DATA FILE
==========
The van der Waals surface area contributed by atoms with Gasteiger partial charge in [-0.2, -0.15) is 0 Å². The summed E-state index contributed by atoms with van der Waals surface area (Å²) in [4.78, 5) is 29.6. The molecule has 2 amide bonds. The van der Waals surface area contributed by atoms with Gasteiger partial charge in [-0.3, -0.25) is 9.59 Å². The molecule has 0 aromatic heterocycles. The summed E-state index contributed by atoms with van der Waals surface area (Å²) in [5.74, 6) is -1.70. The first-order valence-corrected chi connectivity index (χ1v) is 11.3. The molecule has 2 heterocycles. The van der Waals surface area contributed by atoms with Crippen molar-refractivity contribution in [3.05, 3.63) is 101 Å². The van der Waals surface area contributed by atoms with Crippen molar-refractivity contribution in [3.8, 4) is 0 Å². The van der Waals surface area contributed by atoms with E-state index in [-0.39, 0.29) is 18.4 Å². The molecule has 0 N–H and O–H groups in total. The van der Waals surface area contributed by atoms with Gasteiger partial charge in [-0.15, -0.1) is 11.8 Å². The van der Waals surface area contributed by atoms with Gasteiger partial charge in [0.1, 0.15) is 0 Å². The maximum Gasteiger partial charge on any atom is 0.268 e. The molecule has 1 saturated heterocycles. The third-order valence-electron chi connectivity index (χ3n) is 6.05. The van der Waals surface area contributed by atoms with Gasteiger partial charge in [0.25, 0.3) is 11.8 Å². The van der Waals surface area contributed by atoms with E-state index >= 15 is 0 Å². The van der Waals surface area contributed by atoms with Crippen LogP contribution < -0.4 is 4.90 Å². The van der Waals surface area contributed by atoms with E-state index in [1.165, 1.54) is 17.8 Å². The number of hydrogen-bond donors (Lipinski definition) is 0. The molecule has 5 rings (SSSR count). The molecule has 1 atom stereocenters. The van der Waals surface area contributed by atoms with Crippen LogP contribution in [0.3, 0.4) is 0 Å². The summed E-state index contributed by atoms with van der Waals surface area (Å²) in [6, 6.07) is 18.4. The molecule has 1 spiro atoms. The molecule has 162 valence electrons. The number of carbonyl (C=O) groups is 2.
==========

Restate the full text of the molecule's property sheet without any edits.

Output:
The van der Waals surface area contributed by atoms with Gasteiger partial charge in [-0.2, -0.15) is 0 Å². The summed E-state index contributed by atoms with van der Waals surface area (Å²) in [4.78, 5) is 29.6. The molecule has 2 amide bonds. The van der Waals surface area contributed by atoms with Gasteiger partial charge in [-0.3, -0.25) is 9.59 Å². The molecule has 0 aromatic heterocycles. The summed E-state index contributed by atoms with van der Waals surface area (Å²) in [5.74, 6) is -1.70. The first-order valence-corrected chi connectivity index (χ1v) is 11.3. The molecule has 2 heterocycles. The van der Waals surface area contributed by atoms with Crippen molar-refractivity contribution in [3.05, 3.63) is 101 Å². The van der Waals surface area contributed by atoms with Crippen molar-refractivity contribution in [3.8, 4) is 0 Å². The van der Waals surface area contributed by atoms with E-state index in [-0.39, 0.29) is 18.4 Å². The molecule has 0 N–H and O–H groups in total. The van der Waals surface area contributed by atoms with Gasteiger partial charge in [-0.15, -0.1) is 11.8 Å². The van der Waals surface area contributed by atoms with Gasteiger partial charge in [0.1, 0.15) is 0 Å². The maximum Gasteiger partial charge on any atom is 0.268 e. The molecule has 1 saturated heterocycles. The third-order valence-electron chi connectivity index (χ3n) is 6.05. The van der Waals surface area contributed by atoms with Gasteiger partial charge in [0.25, 0.3) is 11.8 Å². The van der Waals surface area contributed by atoms with E-state index >= 15 is 0 Å². The van der Waals surface area contributed by atoms with Crippen LogP contribution < -0.4 is 4.90 Å². The van der Waals surface area contributed by atoms with E-state index in [1.165, 1.54) is 17.8 Å². The number of hydrogen-bond donors (Lipinski definition) is 0. The molecule has 5 rings (SSSR count). The molecule has 1 atom stereocenters. The van der Waals surface area contributed by atoms with Crippen LogP contribution in [0.3, 0.4) is 0 Å². The summed E-state index contributed by atoms with van der Waals surface area (Å²) in [6, 6.07) is 18.4. The molecule has 1 spiro atoms. The molecule has 162 valence electrons. The number of carbonyl (C=O) groups is 2.